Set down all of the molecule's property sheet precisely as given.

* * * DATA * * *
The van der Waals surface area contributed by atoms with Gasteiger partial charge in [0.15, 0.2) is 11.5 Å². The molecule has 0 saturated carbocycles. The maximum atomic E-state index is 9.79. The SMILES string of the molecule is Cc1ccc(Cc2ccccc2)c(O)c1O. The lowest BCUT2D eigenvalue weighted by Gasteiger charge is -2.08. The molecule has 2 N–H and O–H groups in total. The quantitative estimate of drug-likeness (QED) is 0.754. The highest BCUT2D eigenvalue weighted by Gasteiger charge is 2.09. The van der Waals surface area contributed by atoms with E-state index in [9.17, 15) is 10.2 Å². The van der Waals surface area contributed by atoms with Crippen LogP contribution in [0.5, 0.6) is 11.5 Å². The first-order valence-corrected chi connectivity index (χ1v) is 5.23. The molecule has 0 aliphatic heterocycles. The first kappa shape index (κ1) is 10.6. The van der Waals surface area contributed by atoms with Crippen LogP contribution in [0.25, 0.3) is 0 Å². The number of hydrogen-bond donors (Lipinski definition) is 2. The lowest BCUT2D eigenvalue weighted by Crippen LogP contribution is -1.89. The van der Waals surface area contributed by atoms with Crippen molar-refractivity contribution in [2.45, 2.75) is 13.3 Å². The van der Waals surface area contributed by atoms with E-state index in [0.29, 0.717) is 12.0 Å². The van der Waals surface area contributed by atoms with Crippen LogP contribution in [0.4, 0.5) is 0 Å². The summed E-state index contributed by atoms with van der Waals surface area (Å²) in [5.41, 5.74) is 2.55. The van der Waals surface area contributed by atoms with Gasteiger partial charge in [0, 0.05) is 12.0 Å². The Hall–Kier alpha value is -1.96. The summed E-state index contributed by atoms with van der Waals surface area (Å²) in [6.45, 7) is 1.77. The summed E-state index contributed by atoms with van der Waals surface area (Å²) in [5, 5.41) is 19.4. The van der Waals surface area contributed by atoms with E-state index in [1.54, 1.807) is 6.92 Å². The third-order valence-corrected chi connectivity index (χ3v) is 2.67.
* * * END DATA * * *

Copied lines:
The van der Waals surface area contributed by atoms with Gasteiger partial charge in [0.15, 0.2) is 11.5 Å². The molecule has 0 saturated carbocycles. The maximum atomic E-state index is 9.79. The SMILES string of the molecule is Cc1ccc(Cc2ccccc2)c(O)c1O. The lowest BCUT2D eigenvalue weighted by Gasteiger charge is -2.08. The molecule has 2 N–H and O–H groups in total. The quantitative estimate of drug-likeness (QED) is 0.754. The highest BCUT2D eigenvalue weighted by Gasteiger charge is 2.09. The van der Waals surface area contributed by atoms with E-state index in [9.17, 15) is 10.2 Å². The van der Waals surface area contributed by atoms with Crippen LogP contribution in [0.5, 0.6) is 11.5 Å². The first-order valence-corrected chi connectivity index (χ1v) is 5.23. The molecule has 0 aliphatic heterocycles. The first kappa shape index (κ1) is 10.6. The van der Waals surface area contributed by atoms with Crippen LogP contribution in [0.25, 0.3) is 0 Å². The number of hydrogen-bond donors (Lipinski definition) is 2. The lowest BCUT2D eigenvalue weighted by Crippen LogP contribution is -1.89. The van der Waals surface area contributed by atoms with Crippen molar-refractivity contribution in [2.45, 2.75) is 13.3 Å². The van der Waals surface area contributed by atoms with E-state index in [0.29, 0.717) is 12.0 Å². The van der Waals surface area contributed by atoms with Crippen LogP contribution in [0.4, 0.5) is 0 Å². The summed E-state index contributed by atoms with van der Waals surface area (Å²) in [5.41, 5.74) is 2.55. The van der Waals surface area contributed by atoms with Gasteiger partial charge in [0, 0.05) is 12.0 Å². The Hall–Kier alpha value is -1.96. The summed E-state index contributed by atoms with van der Waals surface area (Å²) in [6.45, 7) is 1.77. The summed E-state index contributed by atoms with van der Waals surface area (Å²) in [5, 5.41) is 19.4. The van der Waals surface area contributed by atoms with E-state index in [1.54, 1.807) is 6.92 Å². The third-order valence-corrected chi connectivity index (χ3v) is 2.67.